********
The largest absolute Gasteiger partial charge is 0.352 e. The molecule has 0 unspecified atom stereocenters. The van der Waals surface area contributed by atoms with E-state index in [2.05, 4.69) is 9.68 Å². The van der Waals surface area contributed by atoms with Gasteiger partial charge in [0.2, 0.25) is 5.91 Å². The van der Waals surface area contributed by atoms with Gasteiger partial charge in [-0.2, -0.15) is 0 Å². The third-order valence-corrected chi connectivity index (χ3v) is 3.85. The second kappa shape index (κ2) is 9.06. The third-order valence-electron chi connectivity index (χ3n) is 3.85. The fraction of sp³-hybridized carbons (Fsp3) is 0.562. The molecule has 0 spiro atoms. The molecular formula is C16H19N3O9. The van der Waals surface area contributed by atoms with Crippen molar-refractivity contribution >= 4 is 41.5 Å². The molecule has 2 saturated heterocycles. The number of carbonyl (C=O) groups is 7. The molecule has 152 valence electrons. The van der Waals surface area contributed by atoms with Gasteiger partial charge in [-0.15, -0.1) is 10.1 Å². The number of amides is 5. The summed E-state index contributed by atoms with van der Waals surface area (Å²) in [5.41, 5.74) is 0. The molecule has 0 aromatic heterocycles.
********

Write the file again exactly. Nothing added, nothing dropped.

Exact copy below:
The largest absolute Gasteiger partial charge is 0.352 e. The molecule has 0 unspecified atom stereocenters. The van der Waals surface area contributed by atoms with E-state index in [2.05, 4.69) is 9.68 Å². The van der Waals surface area contributed by atoms with Gasteiger partial charge in [0.2, 0.25) is 5.91 Å². The van der Waals surface area contributed by atoms with Gasteiger partial charge in [-0.2, -0.15) is 0 Å². The third-order valence-corrected chi connectivity index (χ3v) is 3.85. The second kappa shape index (κ2) is 9.06. The third-order valence-electron chi connectivity index (χ3n) is 3.85. The fraction of sp³-hybridized carbons (Fsp3) is 0.562. The molecule has 0 spiro atoms. The molecular formula is C16H19N3O9. The van der Waals surface area contributed by atoms with Crippen molar-refractivity contribution >= 4 is 41.5 Å². The molecule has 2 saturated heterocycles. The number of carbonyl (C=O) groups is 7. The molecule has 152 valence electrons. The van der Waals surface area contributed by atoms with Gasteiger partial charge in [-0.15, -0.1) is 10.1 Å². The number of amides is 5. The summed E-state index contributed by atoms with van der Waals surface area (Å²) in [5.41, 5.74) is 0. The molecule has 0 aromatic heterocycles.